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Analysis Of An Insane Wannabe Knight During the Renaissance

             During the sixteenth and seventeenth centuries literature became a part if life to many people. The whole Renaissance period opened up a life to Europe that had never before been in existence. New themes in art, better art, new themes in literature, and better literature became a part in this "new life." Many authors represented this "new life, but none better than Miguel De Cervantes and John Milton who both ironically wrote in two very different styles. In Cervantes's Don Quixote the literary elements stray from the poems of John Milton in the fact that their allusions, diction, and syntax differ, but they both however convey the same theme of passion of accomplishment.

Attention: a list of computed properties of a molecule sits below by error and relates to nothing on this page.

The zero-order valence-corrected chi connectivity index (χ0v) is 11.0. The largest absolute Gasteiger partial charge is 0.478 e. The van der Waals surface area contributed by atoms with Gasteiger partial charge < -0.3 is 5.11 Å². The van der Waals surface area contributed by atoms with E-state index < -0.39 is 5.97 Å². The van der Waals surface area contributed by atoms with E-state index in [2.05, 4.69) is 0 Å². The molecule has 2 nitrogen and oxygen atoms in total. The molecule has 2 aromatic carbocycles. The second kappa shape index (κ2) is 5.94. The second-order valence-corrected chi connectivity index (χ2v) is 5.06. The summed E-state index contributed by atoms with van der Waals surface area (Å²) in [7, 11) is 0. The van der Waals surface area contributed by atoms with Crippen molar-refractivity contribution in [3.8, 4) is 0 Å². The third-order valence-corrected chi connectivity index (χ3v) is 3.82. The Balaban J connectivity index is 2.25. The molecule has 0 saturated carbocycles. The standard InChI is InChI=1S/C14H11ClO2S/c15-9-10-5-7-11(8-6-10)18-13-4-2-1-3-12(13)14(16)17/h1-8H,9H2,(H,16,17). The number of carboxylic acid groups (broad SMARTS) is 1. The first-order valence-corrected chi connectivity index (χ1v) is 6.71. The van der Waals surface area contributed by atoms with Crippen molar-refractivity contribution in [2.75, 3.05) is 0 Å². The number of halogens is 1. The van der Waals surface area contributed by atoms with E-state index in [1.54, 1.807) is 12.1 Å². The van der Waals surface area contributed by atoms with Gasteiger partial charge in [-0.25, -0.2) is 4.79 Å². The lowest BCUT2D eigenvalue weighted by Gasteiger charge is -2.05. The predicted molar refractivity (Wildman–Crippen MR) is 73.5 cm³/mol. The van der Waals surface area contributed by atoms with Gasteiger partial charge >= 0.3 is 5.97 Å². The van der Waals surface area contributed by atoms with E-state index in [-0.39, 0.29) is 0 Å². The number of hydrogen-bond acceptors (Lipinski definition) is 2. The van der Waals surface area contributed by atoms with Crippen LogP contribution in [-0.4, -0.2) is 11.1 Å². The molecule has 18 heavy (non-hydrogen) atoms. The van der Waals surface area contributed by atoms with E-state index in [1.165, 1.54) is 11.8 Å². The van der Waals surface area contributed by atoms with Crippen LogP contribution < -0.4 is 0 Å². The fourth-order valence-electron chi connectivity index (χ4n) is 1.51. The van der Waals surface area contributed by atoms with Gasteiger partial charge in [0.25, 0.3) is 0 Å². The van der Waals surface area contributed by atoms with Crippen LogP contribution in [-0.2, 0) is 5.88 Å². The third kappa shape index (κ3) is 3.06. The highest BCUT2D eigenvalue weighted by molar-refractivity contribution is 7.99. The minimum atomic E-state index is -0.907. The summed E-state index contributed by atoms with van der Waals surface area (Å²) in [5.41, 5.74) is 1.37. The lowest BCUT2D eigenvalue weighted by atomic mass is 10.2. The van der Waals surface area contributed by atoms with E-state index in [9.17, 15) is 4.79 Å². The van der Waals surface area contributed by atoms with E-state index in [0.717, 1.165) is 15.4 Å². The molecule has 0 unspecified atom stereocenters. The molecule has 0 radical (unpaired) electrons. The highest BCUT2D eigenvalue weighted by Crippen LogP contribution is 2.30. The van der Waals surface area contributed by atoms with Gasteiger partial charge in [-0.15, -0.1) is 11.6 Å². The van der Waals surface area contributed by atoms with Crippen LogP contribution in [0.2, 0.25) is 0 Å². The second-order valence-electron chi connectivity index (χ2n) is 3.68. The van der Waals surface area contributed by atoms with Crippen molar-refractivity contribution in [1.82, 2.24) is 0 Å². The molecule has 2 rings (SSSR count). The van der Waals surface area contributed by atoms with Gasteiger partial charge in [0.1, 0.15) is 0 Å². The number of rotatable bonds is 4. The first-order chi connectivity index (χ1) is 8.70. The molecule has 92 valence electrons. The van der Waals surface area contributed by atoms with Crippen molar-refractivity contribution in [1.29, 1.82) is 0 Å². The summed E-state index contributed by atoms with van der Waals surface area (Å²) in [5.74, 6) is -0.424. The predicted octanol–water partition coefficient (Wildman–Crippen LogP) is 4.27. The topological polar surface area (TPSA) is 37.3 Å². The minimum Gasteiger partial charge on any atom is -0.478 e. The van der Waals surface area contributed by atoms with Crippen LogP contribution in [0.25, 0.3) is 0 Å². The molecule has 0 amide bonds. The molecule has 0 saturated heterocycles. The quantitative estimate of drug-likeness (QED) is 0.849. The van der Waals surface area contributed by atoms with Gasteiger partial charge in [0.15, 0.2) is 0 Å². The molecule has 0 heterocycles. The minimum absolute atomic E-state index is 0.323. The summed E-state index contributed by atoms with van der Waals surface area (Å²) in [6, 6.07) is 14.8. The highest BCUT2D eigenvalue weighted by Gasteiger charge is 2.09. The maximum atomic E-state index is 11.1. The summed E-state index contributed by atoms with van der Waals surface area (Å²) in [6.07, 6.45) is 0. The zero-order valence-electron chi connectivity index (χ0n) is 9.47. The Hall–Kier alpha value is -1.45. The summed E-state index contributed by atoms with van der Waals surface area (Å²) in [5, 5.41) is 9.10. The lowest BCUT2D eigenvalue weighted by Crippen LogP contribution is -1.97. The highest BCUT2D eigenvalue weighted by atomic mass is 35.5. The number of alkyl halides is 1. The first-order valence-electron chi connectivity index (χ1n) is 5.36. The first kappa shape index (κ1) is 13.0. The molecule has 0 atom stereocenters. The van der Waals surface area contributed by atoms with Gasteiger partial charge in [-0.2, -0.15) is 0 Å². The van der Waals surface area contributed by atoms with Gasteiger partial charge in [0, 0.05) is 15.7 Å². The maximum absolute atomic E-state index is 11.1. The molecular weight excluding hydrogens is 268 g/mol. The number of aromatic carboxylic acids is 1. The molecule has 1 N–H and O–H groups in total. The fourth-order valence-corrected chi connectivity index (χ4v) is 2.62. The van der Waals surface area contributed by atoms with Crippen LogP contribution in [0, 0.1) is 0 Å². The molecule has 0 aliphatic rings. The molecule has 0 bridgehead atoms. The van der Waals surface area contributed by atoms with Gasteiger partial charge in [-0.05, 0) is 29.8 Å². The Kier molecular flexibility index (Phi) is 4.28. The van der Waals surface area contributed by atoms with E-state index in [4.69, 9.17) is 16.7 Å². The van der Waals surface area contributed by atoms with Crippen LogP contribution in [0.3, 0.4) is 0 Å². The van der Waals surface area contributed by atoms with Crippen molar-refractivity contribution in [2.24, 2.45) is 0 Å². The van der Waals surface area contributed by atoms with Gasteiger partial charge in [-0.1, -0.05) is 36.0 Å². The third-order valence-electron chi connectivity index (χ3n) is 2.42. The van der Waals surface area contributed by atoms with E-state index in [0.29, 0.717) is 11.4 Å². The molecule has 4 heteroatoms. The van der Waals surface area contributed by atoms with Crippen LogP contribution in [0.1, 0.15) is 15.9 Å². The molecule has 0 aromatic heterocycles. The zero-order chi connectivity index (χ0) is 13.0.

These two writers had very different backgrounds. Miguel De Cervantes was born in Spain in the year fifteen hundred and forty seven. As he was growing up he received his education from Jesuits. After Cervantes finished his education he became a professional soldier (Starkie). This may explain the reason he wrote about his character trying to become a knight. After all knights and soldiers are very much alike. While in service he became wounded in Lepanto in the year fifteen hundred and seventy one, captured by the Turkish army in the year fifteen hundred and seventy five, and was then imprisoned for five years (Starkie). While in prison ideas may have came to him or he could have gone mental so this period of his life no matter how short it was could have had a big influence on the way he wrote his novel. Five years after his release from imprisonment he married in the year fifteen hundred and eighty five. Cervantes then went on to publish Part I of Don Quixote in sixteen hundred and five, then in sixteen hundred and thirteen Exemplary Novels and in sixteen hundred and fourteen Journey to Parnassus. Later on in the year sixteen hundred and fifteen Cervantes published Part II of Don Quixote as well as Eight Plays and Eight Interludes.

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